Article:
By Felicia Tugak, IAYI Intern
For the month of November, we have been documenting a film series of Indigenous artists who share their life story through art. The purpose of this was not only an opportunity to show films but it brought us together to talk about the movies some people hadn’t seen. Lori Beavis, an Artist in Residence, has been organizing these events to recognize culture identity.
Roberts Paintings – Shelley Niro.
(2011, 52 min. documentary/family/drama directed by Shelley Niro)
Director Shelley Niro (Mohawk) is a photographer, painter, sculptor, bead worker, multimedia artist and independent filmmaker. She is a member of the Turtle Clan as Six Nations of the Grand River, Ontario. Niro’s work has been shown across Canada, the USA and internationally. Roberts Paintings is her third full-length film.
Robert was a young man who came from Manitoba. He tells us about his experience during the time he was a student in a residential school. He also mentioned that his sister was his main supporter who was always there for him and encouraged him to do his art. While teaching, he uses his childhood memories to capture a whole life story.
Kissed by Lightning – Shelly Niro
(2009, 1h29min. drama/family/history directed by Shelley Niro)
The film was based on screen play written by Shelley Niro. The movie was based on a love story of a Iriqois Legend of Peacemaker. Mavis, who was a widow at a young age began a new relationship with another man. She was a painter who painted memories of her late husband, Jesse Lightning. She still finds it hard to move on with her life and new spouse. When her paintings were shown at a Art Exhibition in New York City, she went on a road trip to deliver her paintings herself and attend the event. On the way down to New York City, she made a pit stop at Lightning’s grandmothers place, which is where her husband was raised. The real reason why she made a stop there was to ask for acceptance to move on with her life and new lover. Mavis couldn’t bear the pain of her husband’s departure and she asked for respect from her husband’s family to move on.
Honey Moccasin – Shelley Niro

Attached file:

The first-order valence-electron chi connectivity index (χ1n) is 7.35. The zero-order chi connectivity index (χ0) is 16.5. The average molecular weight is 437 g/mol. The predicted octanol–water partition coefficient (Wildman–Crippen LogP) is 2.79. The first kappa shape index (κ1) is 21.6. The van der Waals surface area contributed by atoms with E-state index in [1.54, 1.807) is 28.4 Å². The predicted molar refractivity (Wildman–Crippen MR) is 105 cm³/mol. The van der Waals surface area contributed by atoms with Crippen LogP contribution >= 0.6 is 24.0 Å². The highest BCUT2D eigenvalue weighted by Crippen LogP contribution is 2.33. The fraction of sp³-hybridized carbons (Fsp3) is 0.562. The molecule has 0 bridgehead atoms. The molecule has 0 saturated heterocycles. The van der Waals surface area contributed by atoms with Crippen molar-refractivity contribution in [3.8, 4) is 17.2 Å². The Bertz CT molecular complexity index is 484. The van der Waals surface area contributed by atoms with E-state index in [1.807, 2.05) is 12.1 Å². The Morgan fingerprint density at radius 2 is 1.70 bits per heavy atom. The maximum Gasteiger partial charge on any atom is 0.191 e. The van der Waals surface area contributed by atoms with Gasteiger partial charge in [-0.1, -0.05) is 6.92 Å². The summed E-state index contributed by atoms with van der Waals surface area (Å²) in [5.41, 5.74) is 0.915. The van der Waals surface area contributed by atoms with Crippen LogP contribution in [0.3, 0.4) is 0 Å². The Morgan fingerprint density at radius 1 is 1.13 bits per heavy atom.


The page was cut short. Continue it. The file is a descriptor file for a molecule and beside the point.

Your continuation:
(1998, 47min directed by Shelley Niro)
Shelly Niro is a well known Mohawk artist who directs this provocative film on sexual identity. This film combined with proformance art questions traditional conventions and was like a comical relief on sexual status. The community had a thief who broke into places and stole tradional powwow dresses. More and more people’s work, which took a whole year to make, was stolen. The whole town felt that it needed to come to a stop. And that is when Honey Moccasin, a bar owner at the “Smokin’ Moccasin” decided to become a detective. At first she was questioned even though she would never do such a thing. She decided to go on a little investigation herself. She found clues which took her to the other bar, “The Inukshuk Care” owned by Zachary John. Zachary John was a man who hid his sexual identity and other things he did in the community. Honey spied on Zachary and she snickered at him because she did not expect to see him dressed up in women’s tradition powwow dresses. It all came to a surprise to her. He was ashamed of being caught as a thief and was trying to hide his sexuality. But with the help he had from his community, he came out and did the right thing, returning all of the stolen powwow dresses.
Before Tomorrow by Marie-Helene Cosineau and Madeline Ivalu
(2008, 1h33min drama/indie film directed by Marie-Helene Cousineau, Madeline Piujuq Ivalu)
This was a bit strange but profoundly intriguing. It was set during the time when whalers/explorers started to sail the arctic. Inuit in the early years always hunted together for harvesting. A person who was passing by came to make a quick stop, and of course he was welcomed into the Inuit camp. He told stories of how he met new comers and how they traded things. The visitor explained, “the guy in the big boat traded his sharp metal needle in return to sleep with the Inuit girls on their camp.” The boat brought terrible diseases but the guy knew that the Inuit women would want the sharp metal needles.
A family of Inuit made plans for elder lady Ningiuq to go to the island and prepare all the dry meat to last the entire year. Ningiuq’s grandson Maniq, who was too young to hunt wanted to prove to his father that he is able to work hard as a man. And he did. Just before leaving, Ningiuq’s long-time friend begged to follow even though she was in no condition. Maniq and his grandmother take off from the island to go back home, only to find their entire family died of small pox. It was just like the visitor’s storytelling to Ningiuq’s family. As the two moved away to try to find other Inuit to survive, they got caught in a rainstorm. They quickly moved into a cave and used the cave for shelter, staying there until Maniq’s puppies grow up.